Southwestern Historical Quarterly
These claims must be treated with a large grain of salt as
braggadocio and egotism are apparent in every paragraph of the
memorial.12 The department of state issued unofficial instruc-
tions to all officials to expedite the return to Mexico of this
apparently embarrassing guest. At Natchitoches, Louisiana,
Gutierrez met Second Lieutenant Augustus William Magee, an
officer of the United States Army garrison at Fort Claiborne, and
fired him with ambition. While Gutierrez was recruiting an armed
force for the invasion of Texas, Magee resigned his commission
and accepted one as colonel in the revolutionary army.
The amount of official and unofficial interest on the part of
the Washington authorities is a matter of speculation. This much
is clear. William Shaler, who had been United States commercial
agent in Havana, was dispatched to keep an eye on developments,
and in his reports he recommended military assistance. He re-
ported regularly to Monroe and, from time to time, advanced
money to Gutierrez to meet his living and traveling expenses.
Apparently Shaler's superiors never objected to this small finan-
cial assistance.'1 Also Lieutenants Magee and Samuel Noah were
allowed to resign their commissions in the United States Army
and join the expedition despite the fact that the United States
was embroiled in war with Great Britain and both were grad-
uates of the United States Military Academy. In fact, Magee had
been the subject of a letter of commendation from General James
Wilkinson who recommended Magee's early promotion and pre-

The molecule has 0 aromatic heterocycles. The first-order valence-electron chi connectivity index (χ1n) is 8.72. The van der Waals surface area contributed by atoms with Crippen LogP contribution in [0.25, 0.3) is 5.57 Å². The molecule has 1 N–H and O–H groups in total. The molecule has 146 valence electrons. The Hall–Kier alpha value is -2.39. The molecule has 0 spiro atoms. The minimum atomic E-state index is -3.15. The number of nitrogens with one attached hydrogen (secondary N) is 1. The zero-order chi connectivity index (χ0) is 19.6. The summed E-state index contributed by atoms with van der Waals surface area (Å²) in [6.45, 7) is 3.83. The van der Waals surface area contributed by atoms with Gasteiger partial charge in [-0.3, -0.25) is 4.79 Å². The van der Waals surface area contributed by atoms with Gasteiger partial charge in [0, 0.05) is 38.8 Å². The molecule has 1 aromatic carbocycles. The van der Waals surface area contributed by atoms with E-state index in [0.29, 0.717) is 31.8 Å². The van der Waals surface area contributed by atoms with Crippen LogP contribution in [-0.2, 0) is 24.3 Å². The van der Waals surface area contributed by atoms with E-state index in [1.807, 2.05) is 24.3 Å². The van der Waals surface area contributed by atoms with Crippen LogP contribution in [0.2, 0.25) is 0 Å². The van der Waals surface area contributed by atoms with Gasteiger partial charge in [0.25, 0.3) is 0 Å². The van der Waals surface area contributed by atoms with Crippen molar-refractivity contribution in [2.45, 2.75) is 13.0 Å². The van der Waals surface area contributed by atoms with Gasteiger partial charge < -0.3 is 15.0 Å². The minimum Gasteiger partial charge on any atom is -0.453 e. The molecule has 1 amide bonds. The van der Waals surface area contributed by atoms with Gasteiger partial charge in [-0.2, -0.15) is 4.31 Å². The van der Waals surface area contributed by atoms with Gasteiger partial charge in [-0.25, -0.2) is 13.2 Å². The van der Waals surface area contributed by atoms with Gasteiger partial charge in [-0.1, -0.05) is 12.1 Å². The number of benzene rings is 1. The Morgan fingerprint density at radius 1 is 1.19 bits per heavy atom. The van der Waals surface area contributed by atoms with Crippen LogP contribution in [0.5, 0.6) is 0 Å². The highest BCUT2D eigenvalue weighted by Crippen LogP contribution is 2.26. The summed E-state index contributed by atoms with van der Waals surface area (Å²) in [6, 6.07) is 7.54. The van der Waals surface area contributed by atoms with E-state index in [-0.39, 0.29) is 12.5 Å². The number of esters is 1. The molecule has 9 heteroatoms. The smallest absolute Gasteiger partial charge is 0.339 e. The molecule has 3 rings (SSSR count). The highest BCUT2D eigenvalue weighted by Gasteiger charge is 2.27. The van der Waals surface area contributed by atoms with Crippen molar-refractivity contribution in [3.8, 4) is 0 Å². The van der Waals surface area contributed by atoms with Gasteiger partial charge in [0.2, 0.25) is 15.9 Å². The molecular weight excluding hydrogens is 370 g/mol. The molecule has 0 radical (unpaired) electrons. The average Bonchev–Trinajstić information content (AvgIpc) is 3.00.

dicted a fine career from him in the army. 4 Governor William
C. C. Claiborne, though advised of the preparations, did nothing
until the invasion of Texas was well underway, and General
Wilkinson helped the revolutionaries by changing commanding
officers of Fort Claiborne at Natchitoches just at the crucial time
12J. B. Gutierrez de Lara to the Mexican Congress, August 1, 1815, in Charles
Adams Gulick and others (eds.), The Papers of Mirabeau Buonaparte Lamar
(6 vols.; Austin, 1921-1928), I, 4.
isShaler to Monroe, May 2, 1812, in State Department, Special Agents, II, folio
2o, National Archives, Washington (microfilm copy, Library, Texas Western College,
El Paso, Texas). Hereafter referred to as Shaler Papers.
14R. Ernest Dupuy, Where They Have Trod: the West Point Tradition in
American Life (New York, 194o), 24.
Texas State Historical Association. The Southwestern Historical Quarterly, Volume 66, July 1962 - April, 1963. Austin, Texas. The Portal to Texas History. http://texashistory.unt.edu/ark:/67531/metapth101196/. Accessed April 24, 2014.